Italeri 1/72 HO4S-3
Another of those quick, easy, out-of-the-box builds to help me get through a bad case of modeller's block. That was my intention when I started this thing two years ago anyway. It didn't quite work out that way of course; it rarely does.
The Italeri kit is very good and goes together well though there are some bizarre anomalies and inaccuracies. Two of the braces on the screening under the windshield are missing on the right side for instance, a fact I didn't notice until the kit was almost complete and had to carefully add from plastic strip to avoid damaging the paintwork. Also, while they include the step on the left and have moulded holes to glue it in, they neglected to represent this on the right side. The step was a bit thick anyway so I made both from brass rod as well as the large one under the sliding door which was also missing from the kit. There were some round lumps moulded on the spine of the fuselage which I could not see in any photos of these machines so I removed them along with the beacon directly behind the rotor head. This should be located on the spine in line with the navigation lights on the fuselage sides. I added this from a small piece of clear red stretched sprue. The antenna fit was nothing like that on late RCN aircraft so these were made from .005" plastic with the taller forward one coming from the scrap box.
The hoist that Italeri include represents the early version fitted to HO4S-2s and possibly some early -3s. I intended scratchbuilding the later version until I discovered a picture of this particular machine which shows it didn't have a hoist fitted at all - problem solved! Of course I didn't find this picture until I had already drilled holes for the new hoist so had to improvise and fit tiny mounting brackets made from scraps of photo etch frame to cover the holes. The one in the window (the top mounting goes through the rear window on the right side) I had to leave as is.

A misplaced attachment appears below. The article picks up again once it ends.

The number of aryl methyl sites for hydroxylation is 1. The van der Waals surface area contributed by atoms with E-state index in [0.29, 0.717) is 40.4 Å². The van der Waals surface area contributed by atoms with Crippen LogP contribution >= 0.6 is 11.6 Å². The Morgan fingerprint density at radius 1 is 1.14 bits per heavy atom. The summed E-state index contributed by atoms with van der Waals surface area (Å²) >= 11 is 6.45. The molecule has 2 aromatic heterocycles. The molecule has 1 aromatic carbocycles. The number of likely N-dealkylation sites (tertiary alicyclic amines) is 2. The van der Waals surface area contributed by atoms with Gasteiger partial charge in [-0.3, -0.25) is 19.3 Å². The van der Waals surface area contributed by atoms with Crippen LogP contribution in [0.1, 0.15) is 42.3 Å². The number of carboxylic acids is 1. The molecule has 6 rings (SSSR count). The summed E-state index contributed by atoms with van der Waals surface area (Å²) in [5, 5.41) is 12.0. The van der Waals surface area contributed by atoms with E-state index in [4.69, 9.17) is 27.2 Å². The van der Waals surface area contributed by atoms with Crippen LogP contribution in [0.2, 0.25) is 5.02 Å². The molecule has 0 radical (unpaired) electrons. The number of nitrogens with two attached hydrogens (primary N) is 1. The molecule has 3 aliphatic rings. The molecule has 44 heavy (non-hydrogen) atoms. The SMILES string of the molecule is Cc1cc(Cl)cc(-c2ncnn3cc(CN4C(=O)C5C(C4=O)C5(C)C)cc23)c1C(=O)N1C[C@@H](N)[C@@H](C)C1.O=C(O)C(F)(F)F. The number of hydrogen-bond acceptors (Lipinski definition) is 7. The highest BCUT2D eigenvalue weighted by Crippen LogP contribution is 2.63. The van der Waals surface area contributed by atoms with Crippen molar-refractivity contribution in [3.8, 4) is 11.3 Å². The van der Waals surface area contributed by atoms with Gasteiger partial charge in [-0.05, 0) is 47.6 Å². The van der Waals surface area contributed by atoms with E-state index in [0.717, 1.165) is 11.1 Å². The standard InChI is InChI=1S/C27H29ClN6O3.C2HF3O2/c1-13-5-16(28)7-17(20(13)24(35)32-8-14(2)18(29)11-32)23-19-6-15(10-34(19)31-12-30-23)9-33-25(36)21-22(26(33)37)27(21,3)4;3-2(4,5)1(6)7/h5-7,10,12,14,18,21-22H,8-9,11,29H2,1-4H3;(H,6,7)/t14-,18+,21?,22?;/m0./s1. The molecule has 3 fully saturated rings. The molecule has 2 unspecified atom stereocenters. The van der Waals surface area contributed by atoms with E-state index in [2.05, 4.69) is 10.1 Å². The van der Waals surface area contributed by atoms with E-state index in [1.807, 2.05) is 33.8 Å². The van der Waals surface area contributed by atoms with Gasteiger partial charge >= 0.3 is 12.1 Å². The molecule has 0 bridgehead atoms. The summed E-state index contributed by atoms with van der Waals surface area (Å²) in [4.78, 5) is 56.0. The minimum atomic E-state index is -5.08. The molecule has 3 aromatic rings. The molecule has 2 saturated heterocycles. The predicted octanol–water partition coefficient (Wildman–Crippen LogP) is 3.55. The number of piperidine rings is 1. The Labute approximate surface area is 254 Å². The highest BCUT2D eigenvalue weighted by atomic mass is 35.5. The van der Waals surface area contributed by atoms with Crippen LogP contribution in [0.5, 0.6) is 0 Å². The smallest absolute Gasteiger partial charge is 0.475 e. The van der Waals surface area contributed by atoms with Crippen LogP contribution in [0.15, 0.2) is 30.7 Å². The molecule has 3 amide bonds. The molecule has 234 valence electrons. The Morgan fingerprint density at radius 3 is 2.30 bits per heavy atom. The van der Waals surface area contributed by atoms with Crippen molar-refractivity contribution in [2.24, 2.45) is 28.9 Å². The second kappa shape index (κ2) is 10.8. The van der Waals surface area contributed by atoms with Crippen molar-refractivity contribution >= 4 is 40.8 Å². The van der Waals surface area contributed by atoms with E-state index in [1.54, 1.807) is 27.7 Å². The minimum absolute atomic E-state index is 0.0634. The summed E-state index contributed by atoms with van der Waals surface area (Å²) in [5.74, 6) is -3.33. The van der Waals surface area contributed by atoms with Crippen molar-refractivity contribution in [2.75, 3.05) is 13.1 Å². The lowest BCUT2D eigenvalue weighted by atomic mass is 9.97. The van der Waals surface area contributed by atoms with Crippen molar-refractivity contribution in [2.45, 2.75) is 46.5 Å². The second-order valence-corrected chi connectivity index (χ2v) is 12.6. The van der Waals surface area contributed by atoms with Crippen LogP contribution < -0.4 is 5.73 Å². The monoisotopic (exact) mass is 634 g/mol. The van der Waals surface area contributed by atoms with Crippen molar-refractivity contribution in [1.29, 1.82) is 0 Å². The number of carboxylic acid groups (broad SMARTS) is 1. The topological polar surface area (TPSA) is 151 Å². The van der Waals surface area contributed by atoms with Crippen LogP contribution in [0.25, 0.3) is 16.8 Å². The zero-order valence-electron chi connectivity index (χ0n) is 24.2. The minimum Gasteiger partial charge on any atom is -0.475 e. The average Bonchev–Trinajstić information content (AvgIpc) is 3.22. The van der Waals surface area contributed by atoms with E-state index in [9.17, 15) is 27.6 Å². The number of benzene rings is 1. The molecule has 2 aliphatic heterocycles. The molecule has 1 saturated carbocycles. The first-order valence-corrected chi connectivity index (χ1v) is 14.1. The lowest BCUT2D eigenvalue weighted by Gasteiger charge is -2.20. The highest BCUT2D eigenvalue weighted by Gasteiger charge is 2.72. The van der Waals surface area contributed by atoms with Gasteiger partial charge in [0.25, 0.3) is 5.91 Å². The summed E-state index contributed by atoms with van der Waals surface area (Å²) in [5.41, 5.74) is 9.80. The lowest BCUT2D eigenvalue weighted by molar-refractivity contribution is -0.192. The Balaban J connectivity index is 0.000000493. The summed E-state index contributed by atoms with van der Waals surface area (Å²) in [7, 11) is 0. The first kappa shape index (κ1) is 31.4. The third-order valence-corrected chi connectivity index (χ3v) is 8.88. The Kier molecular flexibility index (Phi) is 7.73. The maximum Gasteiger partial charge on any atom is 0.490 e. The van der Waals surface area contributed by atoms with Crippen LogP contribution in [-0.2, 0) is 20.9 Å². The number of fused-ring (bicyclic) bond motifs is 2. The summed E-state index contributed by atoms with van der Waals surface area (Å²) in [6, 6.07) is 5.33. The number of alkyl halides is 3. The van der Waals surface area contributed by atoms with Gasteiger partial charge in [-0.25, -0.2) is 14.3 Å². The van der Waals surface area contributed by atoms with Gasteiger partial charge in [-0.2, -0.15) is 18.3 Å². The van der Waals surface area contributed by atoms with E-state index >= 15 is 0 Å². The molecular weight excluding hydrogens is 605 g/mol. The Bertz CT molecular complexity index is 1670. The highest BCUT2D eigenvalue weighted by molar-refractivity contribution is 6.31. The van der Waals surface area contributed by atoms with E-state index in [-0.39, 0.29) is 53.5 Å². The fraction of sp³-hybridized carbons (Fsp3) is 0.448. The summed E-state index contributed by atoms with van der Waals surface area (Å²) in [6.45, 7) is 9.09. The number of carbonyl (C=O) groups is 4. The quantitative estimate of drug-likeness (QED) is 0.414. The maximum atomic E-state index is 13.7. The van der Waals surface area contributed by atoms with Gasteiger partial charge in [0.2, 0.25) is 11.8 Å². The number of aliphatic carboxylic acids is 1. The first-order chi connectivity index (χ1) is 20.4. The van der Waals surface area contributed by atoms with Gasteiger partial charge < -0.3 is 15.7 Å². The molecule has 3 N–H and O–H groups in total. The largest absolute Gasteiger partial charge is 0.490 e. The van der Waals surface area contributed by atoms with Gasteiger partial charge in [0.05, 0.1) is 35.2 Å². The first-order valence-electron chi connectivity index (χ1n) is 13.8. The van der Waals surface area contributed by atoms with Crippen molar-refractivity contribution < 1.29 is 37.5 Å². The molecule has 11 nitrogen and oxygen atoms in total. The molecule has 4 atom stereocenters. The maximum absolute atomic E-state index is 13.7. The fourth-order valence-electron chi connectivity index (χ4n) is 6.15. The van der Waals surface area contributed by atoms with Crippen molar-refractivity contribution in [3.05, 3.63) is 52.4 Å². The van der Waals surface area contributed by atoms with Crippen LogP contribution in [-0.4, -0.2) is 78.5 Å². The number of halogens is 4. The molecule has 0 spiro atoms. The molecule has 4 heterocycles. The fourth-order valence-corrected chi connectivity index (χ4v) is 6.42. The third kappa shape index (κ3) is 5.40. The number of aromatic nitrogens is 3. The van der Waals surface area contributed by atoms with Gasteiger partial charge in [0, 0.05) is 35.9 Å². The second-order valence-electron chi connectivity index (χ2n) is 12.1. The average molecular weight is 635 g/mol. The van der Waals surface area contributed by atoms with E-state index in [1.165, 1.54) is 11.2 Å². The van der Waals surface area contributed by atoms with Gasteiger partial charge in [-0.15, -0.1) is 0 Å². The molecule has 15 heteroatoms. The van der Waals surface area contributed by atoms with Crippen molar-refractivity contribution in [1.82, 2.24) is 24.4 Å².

(Click thumbnails to change image)
Paint is Xtracolour Medium Sea Grey and Extra Dark Sea Grey with Humbrol flat black & gloss yellow on the rotor blades. The main rotor head was done in Testors Metalizer Steel with a wash of dark grey and a dry brush of Humbrol Metalcote Aluminium.
I used decals from the Belcher Bits helicopter sheet, a decision I was to regret when it came time to apply them. There are several problems with these decals, the biggest being that no concessions were made to the extreme compound curves of the beast when designing the sheet. The large '3' on the nose was the worst offender, when first applied it was so distorted it very nearly became an '8'! I had to do some serious cutting and patching to get it to even remotely resemble a '3'. The large numbers on the side also required a bit of slicing and dicing though were nowhere near as bad. There was a similar issue with the Royal Canadian Navy markings however. Though they were printed at the regulation height of 10 (scale) inches, when applied over the large strengthening strake on the tailboom they became almost illegible. Fortunately Italeri took this into consideration and printed theirs quite a bit taller so I used the markings from the kit sheet, though they were spaced too closely together and had to be cut into three seperate words and spaced apart properly when applied. Despite the Belcher Bits instructions saying that the tail rotor warnings had red arrows with black lettering these markings were printed entirely in red. I had to steal the lettering from one of the Sea King options from the same sheet to correct this. As a final ignominy, the maple leafs on the roundels were out of register so I used some from an old IPMS Canada RCN sheet. On the plus side, the decals are nice and opaque and settle down very nicely with applications of Microsol. Nonetheless, it was a lot of work to get them to look halfway decent and with the nasty patch job on the nose being quite noticeable up close I was rather disappointed with the Belcher Bits decals.
Most of the Canadian HO4S-3s had a small triangular red flag on the lower antenna wire, which I imagine was there to stop people tripping over the wire on the ground and breaking their necks. I made this from a small triangle of cigarette paper soaked in diluted white glue and painted flat red when dry. The wire itself was stretched sprue. Actuating rods on the main and tail rotors were far too thick and were replaced with .015" plastic rod.
Only another dozen or so old projects to clear off the workbench and I can start something new...
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